Presentation on theme: "Introduction to Measurement and Evaluation"— Presentation transcript:
1 Introduction to Measurement and Evaluation PE 254Introduction toMeasurement and Evaluation
2 Measurement and Evaluation in Your Daily Routine alarm clockgasoline gaugespeedometermeeting new peopleopinion of this class
3 Current Trends public health initiatives promotion of physical activityproblems with obesityevaluation standards for school programs
4 Test and DataTest: An instrument or activity used to accumulate data on a person’s ability to perform a specified task. In kinesiology the content of these tests are usually either cognitive, skill, or fitness.Data: The translation of behavior into a numerical or verbal descriptor which is then recorded in written form.
5 Why Administer Tests?To measure individual differences on a specific trait (behavior).Discussion: Is a test “good” if everyone/anyone scores 100%? Or, is a test “good” if everyone/anyone scores 0%?
6 Use of Tests Motivation Achievement Improvement Diagnosis Prescription GradingClassificationPrediction
7 Administrative Concerns in Test Selection RelevanceEducation valueEconomic valueTimeNormsBiasSafety
8 MeasurementA measurement takes place when a “test” is given and a “score” is obtained .If the test collects quantitative data, the score is a number.If the test collects qualitative data, the score may be a phrase or word such as “excellent.”
9 Types of Assessment Quantitative Qualitative time in one mile run score on basketball spot shooting testgrade on weight training examQualitative“excellent” ranking on throwing formchecklist on golf swingscore on gymnastics routine
10 Measurement Process Involves Four Steps Define the characteristics that you want to measure.Select the appropriate test. This may also mean to select the appropriate testing instrument.Administer the test. If an instrument is involved in the testing, this also means to use the instrument correctly.Collect and record the measurement from the test.
11 Considerations When Taking Measurements Remember that you are measuring a characteristic of the person—you are not measuring the person themselves; thus, make no judgments about the person.Make no comical remarks regarding the collected data.Have a high ethical standards when collecting the data.Be professional.
12 Subjective vs. Objective Measurement A subjective measurement is one that can possibly be interpreted differently.An objective measurement is one that cannot be interpreted differently because of numerical values.
13 Class DiscussionEvery time you go to a doctor’s office, they weigh you. Let’s say you weigh 140 pounds.Did your measurement of 140 pounds come from a test? Why or why not?
14 EvaluationDefinition 1: The process of making judgments about the results of measurement in terms of the purpose of the measurement.Definition 2: The process of obtaining information (data) and using it to form judgments, which in turn are used in decision making.
15 Steps Involved in Making an Evaluation Define the objective or the purpose of the test.Measure the performance or administer the test.Find or develop a standard.Compare a person’s performance on the test to a standard.Make the evaluation then discuss and distribute the results in the most appropriate manner.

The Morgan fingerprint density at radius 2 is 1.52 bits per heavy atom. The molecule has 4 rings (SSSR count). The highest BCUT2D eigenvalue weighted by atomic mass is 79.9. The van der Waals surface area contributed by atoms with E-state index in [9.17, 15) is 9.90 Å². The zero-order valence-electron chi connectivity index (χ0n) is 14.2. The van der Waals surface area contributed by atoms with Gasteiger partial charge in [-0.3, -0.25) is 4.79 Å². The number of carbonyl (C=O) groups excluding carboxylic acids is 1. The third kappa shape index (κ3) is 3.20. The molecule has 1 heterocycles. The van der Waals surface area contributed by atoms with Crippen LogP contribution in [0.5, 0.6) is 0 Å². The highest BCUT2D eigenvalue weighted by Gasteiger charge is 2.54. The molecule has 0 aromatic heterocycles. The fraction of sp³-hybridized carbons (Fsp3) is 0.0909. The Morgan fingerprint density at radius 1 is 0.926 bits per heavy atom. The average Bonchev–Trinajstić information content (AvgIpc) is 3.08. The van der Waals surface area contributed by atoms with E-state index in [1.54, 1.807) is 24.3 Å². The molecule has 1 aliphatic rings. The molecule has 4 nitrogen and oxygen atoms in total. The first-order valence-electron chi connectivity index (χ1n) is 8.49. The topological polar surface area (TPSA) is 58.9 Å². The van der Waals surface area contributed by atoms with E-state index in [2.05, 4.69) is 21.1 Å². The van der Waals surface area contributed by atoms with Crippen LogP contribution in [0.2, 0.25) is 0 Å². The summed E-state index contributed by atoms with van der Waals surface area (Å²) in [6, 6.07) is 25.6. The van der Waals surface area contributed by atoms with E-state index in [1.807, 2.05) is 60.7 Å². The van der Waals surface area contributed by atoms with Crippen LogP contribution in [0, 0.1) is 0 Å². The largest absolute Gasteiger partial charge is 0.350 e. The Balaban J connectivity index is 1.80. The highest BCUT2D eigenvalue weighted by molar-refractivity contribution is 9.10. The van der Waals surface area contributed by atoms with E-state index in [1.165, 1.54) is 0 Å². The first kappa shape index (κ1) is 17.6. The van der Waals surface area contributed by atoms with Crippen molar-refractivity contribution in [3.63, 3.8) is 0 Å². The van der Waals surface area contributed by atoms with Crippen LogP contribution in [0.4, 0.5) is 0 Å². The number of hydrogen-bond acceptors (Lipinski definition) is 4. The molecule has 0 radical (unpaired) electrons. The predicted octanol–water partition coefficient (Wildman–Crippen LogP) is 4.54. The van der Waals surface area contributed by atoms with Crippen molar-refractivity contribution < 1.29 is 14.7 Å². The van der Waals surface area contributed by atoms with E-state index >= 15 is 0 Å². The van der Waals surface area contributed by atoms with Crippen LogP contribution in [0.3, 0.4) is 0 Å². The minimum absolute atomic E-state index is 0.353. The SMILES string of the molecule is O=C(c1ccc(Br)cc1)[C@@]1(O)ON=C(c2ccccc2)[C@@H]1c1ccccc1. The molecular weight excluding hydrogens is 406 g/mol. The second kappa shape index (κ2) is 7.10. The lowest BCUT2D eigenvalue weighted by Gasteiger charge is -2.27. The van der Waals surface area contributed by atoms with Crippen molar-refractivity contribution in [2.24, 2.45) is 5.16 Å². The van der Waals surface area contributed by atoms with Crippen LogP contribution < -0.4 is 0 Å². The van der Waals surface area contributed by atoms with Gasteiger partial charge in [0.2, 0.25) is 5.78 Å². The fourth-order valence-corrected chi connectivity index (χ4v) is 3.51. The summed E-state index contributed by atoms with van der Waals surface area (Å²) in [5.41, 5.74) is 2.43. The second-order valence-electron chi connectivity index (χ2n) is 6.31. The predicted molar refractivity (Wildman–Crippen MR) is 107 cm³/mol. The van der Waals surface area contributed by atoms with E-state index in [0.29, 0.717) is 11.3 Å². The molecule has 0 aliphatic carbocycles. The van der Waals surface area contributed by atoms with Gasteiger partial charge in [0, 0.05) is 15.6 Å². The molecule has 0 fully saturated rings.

16 Formative & Summative Evaluation Formative evaluation: If the evaluation is at the beginning or during.Summative evaluation: If the evaluation is at the end.
17 Professional Measurement and Evaluation protocols for assessing injuries and charting rehabilitationstatistical information that coaches collect in athleticsfitness testing in schoolsassessing a client’s fitness level and evaluating progress
18 Norms Evaluations are often based on norms: Local norm: Norms based on a relatively small group of subjects. Ex: Pull-up norms for 7th grade boys at one school.State norms: Norms that are representative of all similar subjects in the state. Ex: CAHPERD fitness norms for 7th grade boys.National norms: Norms that are representative of all similar subjects in the United States. Ex: AAHPERD fitness norms for 7th grade girls.
19 ReliabilityReliability defined as the consistency of an individual when repeatedly performing the same test.Example: If a group of people take the same test on two different days, the scores obtained should be approximately the same.A reliable test will yield data that are stable, repeatable, and precise.Reliability of a test refers to the dependability of test scores.
20 ValidityThe American Psychological Association (APA) reported that validity is the most important characteristic to a test or measuring instrument.The validity of each test can only be evaluated in terms of a particular purpose and for a particular group.Example: A strength test that is valid for college-aged students is not necessarily valid for sedentary adults.
21 Group ActivityIdentify the reliability and validity for administering the 1.5-mile run in college-aged students.Identify the reliability and validity for administering a standing broad jump in elementary school students.Identify the reliability and validity for administering basketball free throws in junior high students.Identify the reliability and validity for administering a field goal kick in football among high school students in a physical education class.
22 Quick Summary: Test, Measurement, and Evaluation Test – instrument, protocol, or technique that measures attribute of interestMeasurement – process of collecting data on attribute of interestEvaluation – process of interpreting the collected measurement to make professional judgment of value or worth